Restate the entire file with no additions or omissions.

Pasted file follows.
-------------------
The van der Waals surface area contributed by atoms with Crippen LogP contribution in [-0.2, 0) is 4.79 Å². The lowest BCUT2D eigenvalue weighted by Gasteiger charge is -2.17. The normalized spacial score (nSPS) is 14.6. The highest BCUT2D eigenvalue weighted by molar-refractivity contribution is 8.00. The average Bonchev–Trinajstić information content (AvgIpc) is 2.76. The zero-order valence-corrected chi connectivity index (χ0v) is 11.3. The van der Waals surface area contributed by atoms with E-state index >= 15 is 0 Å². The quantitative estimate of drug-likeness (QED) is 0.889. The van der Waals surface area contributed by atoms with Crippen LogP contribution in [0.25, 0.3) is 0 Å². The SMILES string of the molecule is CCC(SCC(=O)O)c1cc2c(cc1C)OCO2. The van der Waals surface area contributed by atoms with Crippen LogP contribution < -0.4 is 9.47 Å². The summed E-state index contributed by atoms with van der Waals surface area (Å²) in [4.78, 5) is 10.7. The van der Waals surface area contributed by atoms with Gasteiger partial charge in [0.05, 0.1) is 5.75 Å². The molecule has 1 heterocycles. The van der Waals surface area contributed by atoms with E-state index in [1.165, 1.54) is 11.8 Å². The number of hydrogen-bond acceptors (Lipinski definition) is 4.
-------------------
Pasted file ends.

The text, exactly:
The van der Waals surface area contributed by atoms with Crippen LogP contribution in [-0.2, 0) is 4.79 Å². The lowest BCUT2D eigenvalue weighted by Gasteiger charge is -2.17. The normalized spacial score (nSPS) is 14.6. The highest BCUT2D eigenvalue weighted by molar-refractivity contribution is 8.00. The average Bonchev–Trinajstić information content (AvgIpc) is 2.76. The zero-order valence-corrected chi connectivity index (χ0v) is 11.3. The van der Waals surface area contributed by atoms with E-state index >= 15 is 0 Å². The quantitative estimate of drug-likeness (QED) is 0.889. The van der Waals surface area contributed by atoms with Crippen LogP contribution in [0.25, 0.3) is 0 Å². The SMILES string of the molecule is CCC(SCC(=O)O)c1cc2c(cc1C)OCO2. The van der Waals surface area contributed by atoms with Crippen LogP contribution < -0.4 is 9.47 Å². The summed E-state index contributed by atoms with van der Waals surface area (Å²) in [4.78, 5) is 10.7. The van der Waals surface area contributed by atoms with Gasteiger partial charge in [0.05, 0.1) is 5.75 Å². The molecule has 1 heterocycles. The van der Waals surface area contributed by atoms with E-state index in [1.165, 1.54) is 11.8 Å². The number of hydrogen-bond acceptors (Lipinski definition) is 4.